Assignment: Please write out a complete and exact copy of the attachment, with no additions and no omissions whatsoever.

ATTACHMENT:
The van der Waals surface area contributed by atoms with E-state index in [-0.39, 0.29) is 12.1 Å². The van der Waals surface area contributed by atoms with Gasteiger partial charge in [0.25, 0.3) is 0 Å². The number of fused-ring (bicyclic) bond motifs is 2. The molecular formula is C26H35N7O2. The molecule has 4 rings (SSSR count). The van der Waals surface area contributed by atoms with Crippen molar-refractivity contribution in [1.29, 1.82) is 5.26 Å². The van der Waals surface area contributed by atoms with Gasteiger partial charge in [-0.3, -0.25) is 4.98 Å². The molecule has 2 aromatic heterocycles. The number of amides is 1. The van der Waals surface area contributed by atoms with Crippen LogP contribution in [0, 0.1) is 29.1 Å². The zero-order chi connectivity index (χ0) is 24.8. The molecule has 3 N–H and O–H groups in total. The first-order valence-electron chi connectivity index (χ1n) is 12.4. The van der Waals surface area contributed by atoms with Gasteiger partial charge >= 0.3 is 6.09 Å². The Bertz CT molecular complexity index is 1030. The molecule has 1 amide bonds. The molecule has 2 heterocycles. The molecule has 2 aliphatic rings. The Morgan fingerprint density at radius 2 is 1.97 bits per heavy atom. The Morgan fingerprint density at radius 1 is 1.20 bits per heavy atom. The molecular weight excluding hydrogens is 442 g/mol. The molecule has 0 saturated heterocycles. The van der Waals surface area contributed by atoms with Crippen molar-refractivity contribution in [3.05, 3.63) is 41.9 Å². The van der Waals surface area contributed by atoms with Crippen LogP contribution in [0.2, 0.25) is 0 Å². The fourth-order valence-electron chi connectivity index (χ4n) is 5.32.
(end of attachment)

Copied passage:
The van der Waals surface area contributed by atoms with E-state index in [-0.39, 0.29) is 12.1 Å². The van der Waals surface area contributed by atoms with Gasteiger partial charge in [0.25, 0.3) is 0 Å². The number of fused-ring (bicyclic) bond motifs is 2. The molecular formula is C26H35N7O2. The molecule has 4 rings (SSSR count). The van der Waals surface area contributed by atoms with Crippen molar-refractivity contribution in [1.29, 1.82) is 5.26 Å². The van der Waals surface area contributed by atoms with Gasteiger partial charge in [-0.3, -0.25) is 4.98 Å². The molecule has 2 aromatic heterocycles. The number of amides is 1. The van der Waals surface area contributed by atoms with Crippen LogP contribution in [0, 0.1) is 29.1 Å². The zero-order chi connectivity index (χ0) is 24.8. The molecule has 3 N–H and O–H groups in total. The first-order valence-electron chi connectivity index (χ1n) is 12.4. The van der Waals surface area contributed by atoms with Gasteiger partial charge >= 0.3 is 6.09 Å². The Bertz CT molecular complexity index is 1030. The molecule has 1 amide bonds. The molecule has 2 heterocycles. The molecule has 2 aliphatic rings. The Morgan fingerprint density at radius 2 is 1.97 bits per heavy atom. The Morgan fingerprint density at radius 1 is 1.20 bits per heavy atom. The molecular weight excluding hydrogens is 442 g/mol. The molecule has 0 saturated heterocycles. The van der Waals surface area contributed by atoms with Crippen molar-refractivity contribution in [3.05, 3.63) is 41.9 Å². The van der Waals surface area contributed by atoms with Crippen LogP contribution in [0.2, 0.25) is 0 Å². The fourth-order valence-electron chi connectivity index (χ4n) is 5.32.